Automaker BMW increased its third-quarter profit by 23 percent to 3.2 billion euros and “looks ahead to the coming months with confidence,” CEO Oliver Zipse said Thursday. The order books are still well filled. Despite high costs and a drop in orders, particularly in Germany and the UK, BMW can “enter the new year with confidence,” CFO Nicolas Peter said.
Zipse accompanies Chancellor Olaf Scholz on his trip to China, which is the most important market for BMW and other German automakers. BMW is expanding its plants there, it took majority in the Chinese joint venture BMW Brilliance Automotive (BBA) in February and therefore it is heading for record results this year: After the first nine months, BMW has already posted a profit of 20.3 billion euros. tax, after 13.2 billion in the same period last year.
With 588,000 vehicles delivered in the third quarter, BMW fell just short of last year’s strong level. The shortage of semiconductors was still slowing down production, and in China every tenth BMW dealer was closed due to Corona – “but that will improve in the coming weeks,” said Peter. Thanks to high prices for new and used cars, a large number of expensive models and the weak euro, sales rose by 35 percent to 37.2 billion euros. The profit margin in the automotive division improved to 8.9 percent and thus reached the higher end of the target range. Without the effects of the BBA consolidation, it would have been 10.1 percent.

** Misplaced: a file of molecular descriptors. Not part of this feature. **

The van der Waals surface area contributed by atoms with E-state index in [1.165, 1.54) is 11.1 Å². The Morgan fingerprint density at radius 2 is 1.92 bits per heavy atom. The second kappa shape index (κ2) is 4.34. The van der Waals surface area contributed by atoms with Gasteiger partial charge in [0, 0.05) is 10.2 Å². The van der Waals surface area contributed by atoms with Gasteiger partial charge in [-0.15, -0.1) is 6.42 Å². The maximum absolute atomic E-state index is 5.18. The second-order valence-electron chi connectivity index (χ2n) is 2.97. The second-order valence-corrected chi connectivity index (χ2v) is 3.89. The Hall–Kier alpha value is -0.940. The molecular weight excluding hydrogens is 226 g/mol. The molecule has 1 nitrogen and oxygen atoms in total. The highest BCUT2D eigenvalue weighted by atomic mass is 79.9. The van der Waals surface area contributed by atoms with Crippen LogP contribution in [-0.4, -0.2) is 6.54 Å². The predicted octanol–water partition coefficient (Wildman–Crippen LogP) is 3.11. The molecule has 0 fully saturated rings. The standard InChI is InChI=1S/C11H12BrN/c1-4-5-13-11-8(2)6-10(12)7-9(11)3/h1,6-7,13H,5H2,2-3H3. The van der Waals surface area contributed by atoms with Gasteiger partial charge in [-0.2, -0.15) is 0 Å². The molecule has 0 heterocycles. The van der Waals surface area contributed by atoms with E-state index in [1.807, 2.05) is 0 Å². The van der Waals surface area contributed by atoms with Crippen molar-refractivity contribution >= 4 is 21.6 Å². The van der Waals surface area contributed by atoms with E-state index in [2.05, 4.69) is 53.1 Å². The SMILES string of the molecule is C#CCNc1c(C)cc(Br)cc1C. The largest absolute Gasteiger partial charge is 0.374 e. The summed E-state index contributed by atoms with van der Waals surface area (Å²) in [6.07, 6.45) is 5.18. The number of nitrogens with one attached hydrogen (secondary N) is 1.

“We expect strong sales growth in the fourth quarter,” said Peter. Inflation, rising interest rates and the looming recession in Germany and parts of Europe slowed orders coming in here. “But the advanced arrangement will carry us through to 2023.” The United States and China are likely to develop well. The demand for electric vehicles is high and growing. BMW’s growth momentum will continue, said the chief financial officer.
Bad for car buyers, good for BMW: Peter expects prices to remain high with no discounts in all major markets. Used cars should also get better residual rates in 2023, because then less rental income would enter the market due to production limitations in the Corona years.
When it comes to financial services, the company is feeling a headwind: in the third quarter, only 42 percent of new BMW cars were financed with a loan or lease, down from 51 percent a year ago. At the same time, loan default provisions were increased, even if the actual ratio of loan losses was very low.
By the end of September, BMW had delivered “more than 128,000 Stromer with increasing demand”. Orders for the iX, iX3, i4 and Mini Cooper SE electric models are up, with the range-topping iX1 and i7 coming soon. With this and with a balanced position around the world in Europe, America and Asia, BMW is optimistic: “In general, we also expect good momentum for our company in 2023,” said Peter. With regard to gas and electricity supply, he does not expect any production disruptions at European plants this winter.
BMW has confirmed its forecast for this year and expects sales to be slightly below last year’s level of 2.5 million vehicles. Due to the full consolidation of BBA, the profit before tax will be higher than the EUR 16.1 billion of the previous year.
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